Unai Emery will have to take responsibility for the comprehensive way Arsenal were beaten at Anfield by choosing to play with a midfield diamond that didn’t seem to be practised enough.
In my experience, a diamond only properly works when you can count on good possession. Maybe he thought Dani Ceballos was so good last week he deserved to play behind the front two again.
But Burnley at The Emirates isn’t like facing Liverpool at Anfield. I am all for trying different things tactically but the problem here was that it didn’t look as if Arsenal players had worked on a system that I know from experience requires good understanding between team-mates and an awareness of the opposition strengths and weaknesses.
It seemed that Unai Emery’s Arsenal hadn’t practised enough with the diamond system
Dani Ceballos impressed against Burnley but Liverpool at Anfield is a different proposition
One of Liverpool’s greatest strengths most people would agree are their full-backs, Trent Alexander-Arnold and Andy Robertson, who are arguably the best partnership in Europe.
And yet by lining up so narrow because of the diamond, Arsenal were playing right into their hands and allowing them to bomb up the pitch at will and rain in free crosses on the Arsenal goal.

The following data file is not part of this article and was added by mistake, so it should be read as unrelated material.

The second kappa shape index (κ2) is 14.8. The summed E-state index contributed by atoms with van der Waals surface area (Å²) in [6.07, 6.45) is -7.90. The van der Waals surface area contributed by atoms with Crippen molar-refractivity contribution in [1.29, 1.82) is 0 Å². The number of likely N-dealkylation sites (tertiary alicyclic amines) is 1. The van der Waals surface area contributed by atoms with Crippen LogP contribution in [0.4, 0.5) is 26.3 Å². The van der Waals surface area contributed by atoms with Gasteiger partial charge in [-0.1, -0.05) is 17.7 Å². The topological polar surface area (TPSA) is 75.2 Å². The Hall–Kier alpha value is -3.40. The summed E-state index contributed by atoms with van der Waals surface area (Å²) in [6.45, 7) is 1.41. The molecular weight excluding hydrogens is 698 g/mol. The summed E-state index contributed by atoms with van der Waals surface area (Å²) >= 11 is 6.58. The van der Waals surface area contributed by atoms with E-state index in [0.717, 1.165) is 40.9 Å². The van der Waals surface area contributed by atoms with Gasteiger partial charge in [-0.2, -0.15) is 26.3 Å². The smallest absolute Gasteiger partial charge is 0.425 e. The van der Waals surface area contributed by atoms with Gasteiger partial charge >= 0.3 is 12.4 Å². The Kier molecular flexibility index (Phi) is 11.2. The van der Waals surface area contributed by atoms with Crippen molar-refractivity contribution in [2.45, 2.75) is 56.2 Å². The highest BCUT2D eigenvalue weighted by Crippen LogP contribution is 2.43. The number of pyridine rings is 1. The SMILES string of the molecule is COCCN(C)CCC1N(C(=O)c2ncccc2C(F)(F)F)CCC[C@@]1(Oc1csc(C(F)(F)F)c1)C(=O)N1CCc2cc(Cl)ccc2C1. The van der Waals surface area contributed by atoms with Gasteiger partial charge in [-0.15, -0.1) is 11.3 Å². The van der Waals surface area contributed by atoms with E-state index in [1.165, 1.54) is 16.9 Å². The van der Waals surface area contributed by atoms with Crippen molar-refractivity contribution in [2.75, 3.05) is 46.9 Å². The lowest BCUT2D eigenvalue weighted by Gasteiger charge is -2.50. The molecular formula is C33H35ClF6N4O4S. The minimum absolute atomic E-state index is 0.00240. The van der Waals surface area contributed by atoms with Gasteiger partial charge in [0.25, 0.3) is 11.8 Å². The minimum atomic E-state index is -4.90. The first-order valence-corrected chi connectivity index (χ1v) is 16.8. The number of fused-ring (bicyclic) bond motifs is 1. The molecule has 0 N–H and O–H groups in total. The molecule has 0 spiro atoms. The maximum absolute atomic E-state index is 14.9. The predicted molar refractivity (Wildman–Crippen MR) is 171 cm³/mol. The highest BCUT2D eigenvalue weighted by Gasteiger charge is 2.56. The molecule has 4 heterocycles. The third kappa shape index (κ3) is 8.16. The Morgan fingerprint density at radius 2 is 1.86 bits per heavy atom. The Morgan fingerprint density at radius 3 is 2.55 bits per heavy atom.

By bringing Granit Xhaka back to be at the base of the diamond and asking Joe Willock and Matteo Guendouzi to play either side, the two young lads were getting out too late to stop Alexander-Arnold and Robertson. It was cross after cross.
And though Liverpool may not have scored directly because of it, Arsenal’s problems set the tone for the 3-1 home win which in all honesty was more comfortable than that.
Why would you devise a way of playing Liverpool that helps their key players? If you are relying on Nacho Monreal to go out and meet Alexander-Arnold, Willock needs to alert to stop Mo Salah. As I said, the diamond works when you have the ball – not when you want to stop Liverpool.
Young midfielders Matteo Guendouzi and Joe Willock were under constant pressure